University of Cambridge > > Engineering Department Geotechnical Research Seminars > GSHP application for Heating and Cooling at City Scale: Study on the City of Westminster

GSHP application for Heating and Cooling at City Scale: Study on the City of Westminster

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Geothermal energy is an efficient low carbon solution for the heating and cooling of buildings. For many megacities, such as London, the amount of energy that can be stored in the urban local subsurface is greater than their annual heating and cooling demands. The ground source heat pump (GSHP) system, a shallow geothermal technology that provides heating and cooling for buildings by continuously replenishing the energy in the subsurface, has been used increasingly in recent years, but its application has been generally limited to single buildings. In this study, a GIS -based simulation model was developed to estimate how many GSH Ps could be installed at the city scale without losing control of the ground thermal capacity and to evaluate the degree to which such a system can contribute to the energy demands of the buildings in a city. The model was built by embedding a PYTHON -based GSHP design code into ArcGIS software and was trialled on the City of Westminster as a case study under the following two scenarios; (a) boreholes are ‘under buildings’ and (b) boreholes are ‘around buildings’. Under both scenarios, the model produced borehole allocation maps and ratio of capacity to demand maps. In addition, parametric studies have been conducted to analyse the influence of various factors on the ratio distribution.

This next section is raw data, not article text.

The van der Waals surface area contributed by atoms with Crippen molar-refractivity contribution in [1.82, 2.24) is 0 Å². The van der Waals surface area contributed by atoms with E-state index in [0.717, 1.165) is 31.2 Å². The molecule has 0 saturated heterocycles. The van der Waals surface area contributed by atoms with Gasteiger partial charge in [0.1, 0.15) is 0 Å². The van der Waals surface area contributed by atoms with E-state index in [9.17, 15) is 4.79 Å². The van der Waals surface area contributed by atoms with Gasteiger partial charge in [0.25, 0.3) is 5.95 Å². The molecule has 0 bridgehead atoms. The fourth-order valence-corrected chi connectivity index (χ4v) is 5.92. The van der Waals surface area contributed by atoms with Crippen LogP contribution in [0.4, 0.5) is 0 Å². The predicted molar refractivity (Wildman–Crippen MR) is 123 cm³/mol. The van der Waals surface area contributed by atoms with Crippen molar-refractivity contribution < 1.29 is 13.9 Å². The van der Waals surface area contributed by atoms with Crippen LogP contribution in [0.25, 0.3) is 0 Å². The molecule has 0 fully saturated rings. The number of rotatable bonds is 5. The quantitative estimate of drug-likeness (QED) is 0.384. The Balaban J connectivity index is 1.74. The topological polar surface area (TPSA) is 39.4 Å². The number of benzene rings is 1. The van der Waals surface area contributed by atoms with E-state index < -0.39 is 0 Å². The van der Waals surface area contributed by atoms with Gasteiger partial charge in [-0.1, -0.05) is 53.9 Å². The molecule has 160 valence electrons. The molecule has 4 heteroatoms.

This talk is part of the Engineering Department Geotechnical Research Seminars series.

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